A protest through the streets of downtown Oakland, California, in support of racial justice and police reform turned violent when a small group of demonstrators wearing helmets and goggles and carrying large signs that doubled as shields set fire to a courthouse, vandalized a police station and shot fireworks at officers, authorities said.
About 700 demonstrators participated in what started as a peaceful march Saturday night but then some broke from the larger group and smashed windows, spray-painted graffiti and pointed lasers at officers, said Officer Johnna Watson, an Oakland Police Department spokesperson.
Several fires were set in the downtown area, including one at the Alameda County Superior Courthouse that was quickly contained. Demonstrators hurled rocks, ceramic paint-filled balls and frozen water bottles through windows at the courthouse, federal building and police building in a raucous night that was unlike peaceful marches that have taken place in the city in recent weeks, Watson said.
“This was different,” Watson said. “This group of protesters had specific intentions to participate in one way or another — whether that’s carrying backpacks in with clearly very heavy items, and the smaller group would actually be engaged in doing the damage — there is a nexus with all of the attendees.”
Police made several arrests but did not provide details. There were no immediate reports of injuries to protesters or officers or immediate cost estimates of the vandalism, Watson said.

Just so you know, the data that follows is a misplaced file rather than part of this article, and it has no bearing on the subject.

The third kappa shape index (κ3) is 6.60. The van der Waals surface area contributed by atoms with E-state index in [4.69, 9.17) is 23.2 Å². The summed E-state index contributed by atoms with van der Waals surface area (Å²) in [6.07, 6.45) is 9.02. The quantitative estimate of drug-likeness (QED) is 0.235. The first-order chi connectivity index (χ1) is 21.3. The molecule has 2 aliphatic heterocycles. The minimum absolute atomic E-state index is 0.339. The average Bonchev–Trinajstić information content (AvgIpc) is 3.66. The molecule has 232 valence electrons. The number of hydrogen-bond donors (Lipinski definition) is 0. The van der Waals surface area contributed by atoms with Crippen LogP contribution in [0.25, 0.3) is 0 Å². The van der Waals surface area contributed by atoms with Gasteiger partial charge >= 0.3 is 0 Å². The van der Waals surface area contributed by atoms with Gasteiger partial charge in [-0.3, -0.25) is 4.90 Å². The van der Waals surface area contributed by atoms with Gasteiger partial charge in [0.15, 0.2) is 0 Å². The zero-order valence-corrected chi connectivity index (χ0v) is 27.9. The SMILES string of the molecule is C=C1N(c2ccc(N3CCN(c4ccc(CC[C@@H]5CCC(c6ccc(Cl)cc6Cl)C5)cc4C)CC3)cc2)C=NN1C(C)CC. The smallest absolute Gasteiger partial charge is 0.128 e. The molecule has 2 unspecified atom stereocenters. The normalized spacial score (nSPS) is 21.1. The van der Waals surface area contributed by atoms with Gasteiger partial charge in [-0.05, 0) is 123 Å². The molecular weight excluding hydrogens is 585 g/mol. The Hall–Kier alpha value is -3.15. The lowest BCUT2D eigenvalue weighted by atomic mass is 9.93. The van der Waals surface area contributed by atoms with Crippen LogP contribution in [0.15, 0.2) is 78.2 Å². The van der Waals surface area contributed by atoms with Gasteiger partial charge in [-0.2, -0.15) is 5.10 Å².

The protest began earlier Saturday evening with groups such as the “Wall of Moms,” similar to a group that formed in Portland, Oregon, as protesters faced off with U.S. agents deployed to that city to guard a federal courthouse. President Donald Trump had sent the federal agents there to clamp down on protests that have occurred nightly since the death of George Floyd in Minneapolis on May 25.
As the night wore on in Oakland, Watson said police called on demonstrators to disperse and little by little they did, but said they would be back.
“The city is here to provide safe places and safe spaces for demonstrations, for marches, for protests,” Watson said, adding that many area businesses were likely spared damage because they were already boarded up following earlier demonstrations. “However, when there is violence against the police or first responders, this makes it dangerous for everyone.”
On Sunday, Oakland Mayor Libby Schaaf warned in a statement that the vandalism could be used by Trump to justify sending federal agents to the city — a proposal that she has rejected.
“We celebrate passionate protest but Oaklanders need to know that when they attend protests after dark, they may be providing cover for agitators who are more intent on stoking civil unrest than advancing racial justice,” Schaaf said.